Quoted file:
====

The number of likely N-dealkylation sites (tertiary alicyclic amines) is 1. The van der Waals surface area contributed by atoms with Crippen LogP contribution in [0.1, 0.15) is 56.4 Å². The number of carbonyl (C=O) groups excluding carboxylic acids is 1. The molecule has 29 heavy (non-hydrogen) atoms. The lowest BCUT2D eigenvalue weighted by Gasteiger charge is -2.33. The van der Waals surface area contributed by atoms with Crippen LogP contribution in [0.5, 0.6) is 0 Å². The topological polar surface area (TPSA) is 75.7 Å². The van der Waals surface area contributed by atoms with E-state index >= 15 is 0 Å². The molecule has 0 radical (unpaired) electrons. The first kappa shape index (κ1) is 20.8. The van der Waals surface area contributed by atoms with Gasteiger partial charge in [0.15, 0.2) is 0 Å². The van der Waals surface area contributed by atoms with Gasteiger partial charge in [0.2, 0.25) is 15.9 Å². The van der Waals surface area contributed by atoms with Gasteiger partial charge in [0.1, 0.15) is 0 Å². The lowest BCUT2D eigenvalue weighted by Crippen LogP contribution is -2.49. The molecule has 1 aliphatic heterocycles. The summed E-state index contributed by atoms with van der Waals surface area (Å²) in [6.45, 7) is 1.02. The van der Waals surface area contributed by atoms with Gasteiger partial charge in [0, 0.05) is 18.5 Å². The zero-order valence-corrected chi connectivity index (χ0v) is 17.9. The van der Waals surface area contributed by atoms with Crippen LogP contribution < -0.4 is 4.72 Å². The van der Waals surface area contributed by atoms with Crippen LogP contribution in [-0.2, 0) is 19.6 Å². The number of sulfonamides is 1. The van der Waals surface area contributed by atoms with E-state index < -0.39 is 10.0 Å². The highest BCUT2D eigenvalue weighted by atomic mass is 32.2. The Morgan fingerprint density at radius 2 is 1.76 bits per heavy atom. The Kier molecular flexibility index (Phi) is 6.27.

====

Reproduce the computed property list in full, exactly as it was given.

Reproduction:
The number of likely N-dealkylation sites (tertiary alicyclic amines) is 1. The van der Waals surface area contributed by atoms with Crippen LogP contribution in [0.1, 0.15) is 56.4 Å². The number of carbonyl (C=O) groups excluding carboxylic acids is 1. The molecule has 29 heavy (non-hydrogen) atoms. The lowest BCUT2D eigenvalue weighted by Gasteiger charge is -2.33. The van der Waals surface area contributed by atoms with Crippen LogP contribution in [0.5, 0.6) is 0 Å². The topological polar surface area (TPSA) is 75.7 Å². The van der Waals surface area contributed by atoms with E-state index >= 15 is 0 Å². The molecule has 0 radical (unpaired) electrons. The first kappa shape index (κ1) is 20.8. The van der Waals surface area contributed by atoms with Gasteiger partial charge in [0.15, 0.2) is 0 Å². The van der Waals surface area contributed by atoms with Gasteiger partial charge in [0.2, 0.25) is 15.9 Å². The van der Waals surface area contributed by atoms with Gasteiger partial charge in [0.1, 0.15) is 0 Å². The lowest BCUT2D eigenvalue weighted by Crippen LogP contribution is -2.49. The molecule has 1 aliphatic heterocycles. The summed E-state index contributed by atoms with van der Waals surface area (Å²) in [6.45, 7) is 1.02. The van der Waals surface area contributed by atoms with Gasteiger partial charge in [0, 0.05) is 18.5 Å². The zero-order valence-corrected chi connectivity index (χ0v) is 17.9. The van der Waals surface area contributed by atoms with Crippen LogP contribution < -0.4 is 4.72 Å². The van der Waals surface area contributed by atoms with Crippen LogP contribution in [-0.2, 0) is 19.6 Å². The number of sulfonamides is 1. The van der Waals surface area contributed by atoms with E-state index < -0.39 is 10.0 Å². The highest BCUT2D eigenvalue weighted by atomic mass is 32.2. The Morgan fingerprint density at radius 2 is 1.76 bits per heavy atom. The Kier molecular flexibility index (Phi) is 6.27.